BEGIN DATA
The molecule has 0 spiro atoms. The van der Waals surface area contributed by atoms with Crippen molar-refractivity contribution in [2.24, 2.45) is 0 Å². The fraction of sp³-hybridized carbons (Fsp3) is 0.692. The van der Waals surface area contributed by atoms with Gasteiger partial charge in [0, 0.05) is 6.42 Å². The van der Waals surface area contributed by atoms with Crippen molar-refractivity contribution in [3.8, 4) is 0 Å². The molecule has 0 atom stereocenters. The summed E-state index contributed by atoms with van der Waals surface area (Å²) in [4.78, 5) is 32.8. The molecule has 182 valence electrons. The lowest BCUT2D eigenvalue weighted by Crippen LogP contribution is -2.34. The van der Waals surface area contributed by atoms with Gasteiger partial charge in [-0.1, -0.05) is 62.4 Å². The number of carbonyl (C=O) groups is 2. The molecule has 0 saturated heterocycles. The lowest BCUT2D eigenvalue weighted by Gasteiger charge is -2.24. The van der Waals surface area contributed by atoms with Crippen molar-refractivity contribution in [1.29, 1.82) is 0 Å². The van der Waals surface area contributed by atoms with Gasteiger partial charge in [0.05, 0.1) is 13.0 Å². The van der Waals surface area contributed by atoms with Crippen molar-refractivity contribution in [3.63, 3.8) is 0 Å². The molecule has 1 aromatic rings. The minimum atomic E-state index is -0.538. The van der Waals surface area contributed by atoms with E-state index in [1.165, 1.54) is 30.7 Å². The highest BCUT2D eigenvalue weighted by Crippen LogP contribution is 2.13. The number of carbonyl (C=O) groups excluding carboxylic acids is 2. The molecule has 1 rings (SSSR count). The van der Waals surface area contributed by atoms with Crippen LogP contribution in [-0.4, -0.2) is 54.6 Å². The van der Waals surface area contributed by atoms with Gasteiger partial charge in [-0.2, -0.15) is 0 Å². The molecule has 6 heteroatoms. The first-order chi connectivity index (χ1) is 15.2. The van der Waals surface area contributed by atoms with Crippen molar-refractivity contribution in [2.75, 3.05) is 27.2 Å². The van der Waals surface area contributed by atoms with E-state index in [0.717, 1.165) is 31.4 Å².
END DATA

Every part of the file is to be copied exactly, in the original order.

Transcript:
The molecule has 0 spiro atoms. The van der Waals surface area contributed by atoms with Crippen molar-refractivity contribution in [2.24, 2.45) is 0 Å². The fraction of sp³-hybridized carbons (Fsp3) is 0.692. The van der Waals surface area contributed by atoms with Gasteiger partial charge in [0, 0.05) is 6.42 Å². The van der Waals surface area contributed by atoms with Crippen molar-refractivity contribution in [3.8, 4) is 0 Å². The molecule has 0 atom stereocenters. The summed E-state index contributed by atoms with van der Waals surface area (Å²) in [4.78, 5) is 32.8. The molecule has 182 valence electrons. The lowest BCUT2D eigenvalue weighted by Crippen LogP contribution is -2.34. The van der Waals surface area contributed by atoms with Gasteiger partial charge in [-0.1, -0.05) is 62.4 Å². The number of carbonyl (C=O) groups is 2. The molecule has 0 saturated heterocycles. The lowest BCUT2D eigenvalue weighted by Gasteiger charge is -2.24. The van der Waals surface area contributed by atoms with Crippen molar-refractivity contribution in [1.29, 1.82) is 0 Å². The van der Waals surface area contributed by atoms with Gasteiger partial charge in [0.05, 0.1) is 13.0 Å². The van der Waals surface area contributed by atoms with Crippen molar-refractivity contribution in [3.63, 3.8) is 0 Å². The molecule has 1 aromatic rings. The minimum atomic E-state index is -0.538. The van der Waals surface area contributed by atoms with E-state index in [1.165, 1.54) is 30.7 Å². The highest BCUT2D eigenvalue weighted by Crippen LogP contribution is 2.13. The number of carbonyl (C=O) groups excluding carboxylic acids is 2. The molecule has 1 rings (SSSR count). The van der Waals surface area contributed by atoms with Crippen LogP contribution in [-0.4, -0.2) is 54.6 Å². The van der Waals surface area contributed by atoms with Gasteiger partial charge in [-0.2, -0.15) is 0 Å². The molecule has 6 heteroatoms. The first-order chi connectivity index (χ1) is 15.2. The van der Waals surface area contributed by atoms with Crippen molar-refractivity contribution in [2.75, 3.05) is 27.2 Å². The van der Waals surface area contributed by atoms with E-state index in [0.717, 1.165) is 31.4 Å².